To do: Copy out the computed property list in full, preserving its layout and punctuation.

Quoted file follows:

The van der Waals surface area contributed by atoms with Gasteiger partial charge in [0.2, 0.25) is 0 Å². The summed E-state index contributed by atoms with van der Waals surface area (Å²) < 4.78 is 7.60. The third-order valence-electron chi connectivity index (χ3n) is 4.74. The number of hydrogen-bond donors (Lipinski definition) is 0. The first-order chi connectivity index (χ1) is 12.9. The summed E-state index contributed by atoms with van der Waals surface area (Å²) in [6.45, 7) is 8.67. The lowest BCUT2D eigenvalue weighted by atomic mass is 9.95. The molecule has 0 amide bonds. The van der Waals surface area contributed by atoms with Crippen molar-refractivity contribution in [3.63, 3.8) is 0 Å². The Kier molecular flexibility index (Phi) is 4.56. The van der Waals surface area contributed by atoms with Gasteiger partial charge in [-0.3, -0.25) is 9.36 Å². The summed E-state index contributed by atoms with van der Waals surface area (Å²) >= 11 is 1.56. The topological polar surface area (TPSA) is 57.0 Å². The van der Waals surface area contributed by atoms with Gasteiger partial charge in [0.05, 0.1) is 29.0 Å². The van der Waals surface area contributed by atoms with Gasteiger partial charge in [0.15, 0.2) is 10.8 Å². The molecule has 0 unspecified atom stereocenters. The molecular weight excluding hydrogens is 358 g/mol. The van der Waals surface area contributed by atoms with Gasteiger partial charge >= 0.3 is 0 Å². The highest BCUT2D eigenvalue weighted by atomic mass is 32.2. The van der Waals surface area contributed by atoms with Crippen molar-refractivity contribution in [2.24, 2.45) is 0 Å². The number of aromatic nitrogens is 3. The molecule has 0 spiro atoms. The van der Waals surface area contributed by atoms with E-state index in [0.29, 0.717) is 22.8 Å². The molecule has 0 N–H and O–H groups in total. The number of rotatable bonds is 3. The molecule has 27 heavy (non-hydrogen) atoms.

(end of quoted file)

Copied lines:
The van der Waals surface area contributed by atoms with Gasteiger partial charge in [0.2, 0.25) is 0 Å². The summed E-state index contributed by atoms with van der Waals surface area (Å²) < 4.78 is 7.60. The third-order valence-electron chi connectivity index (χ3n) is 4.74. The number of hydrogen-bond donors (Lipinski definition) is 0. The first-order chi connectivity index (χ1) is 12.9. The summed E-state index contributed by atoms with van der Waals surface area (Å²) in [6.45, 7) is 8.67. The lowest BCUT2D eigenvalue weighted by atomic mass is 9.95. The molecule has 0 amide bonds. The van der Waals surface area contributed by atoms with Crippen molar-refractivity contribution in [3.63, 3.8) is 0 Å². The Kier molecular flexibility index (Phi) is 4.56. The van der Waals surface area contributed by atoms with Gasteiger partial charge in [-0.3, -0.25) is 9.36 Å². The summed E-state index contributed by atoms with van der Waals surface area (Å²) >= 11 is 1.56. The topological polar surface area (TPSA) is 57.0 Å². The van der Waals surface area contributed by atoms with Gasteiger partial charge in [0.05, 0.1) is 29.0 Å². The van der Waals surface area contributed by atoms with Gasteiger partial charge in [0.15, 0.2) is 10.8 Å². The molecule has 0 unspecified atom stereocenters. The molecular weight excluding hydrogens is 358 g/mol. The van der Waals surface area contributed by atoms with Gasteiger partial charge >= 0.3 is 0 Å². The highest BCUT2D eigenvalue weighted by atomic mass is 32.2. The van der Waals surface area contributed by atoms with Crippen molar-refractivity contribution in [2.24, 2.45) is 0 Å². The number of aromatic nitrogens is 3. The molecule has 0 spiro atoms. The van der Waals surface area contributed by atoms with E-state index in [0.29, 0.717) is 22.8 Å². The molecule has 0 N–H and O–H groups in total. The number of rotatable bonds is 3. The molecule has 27 heavy (non-hydrogen) atoms.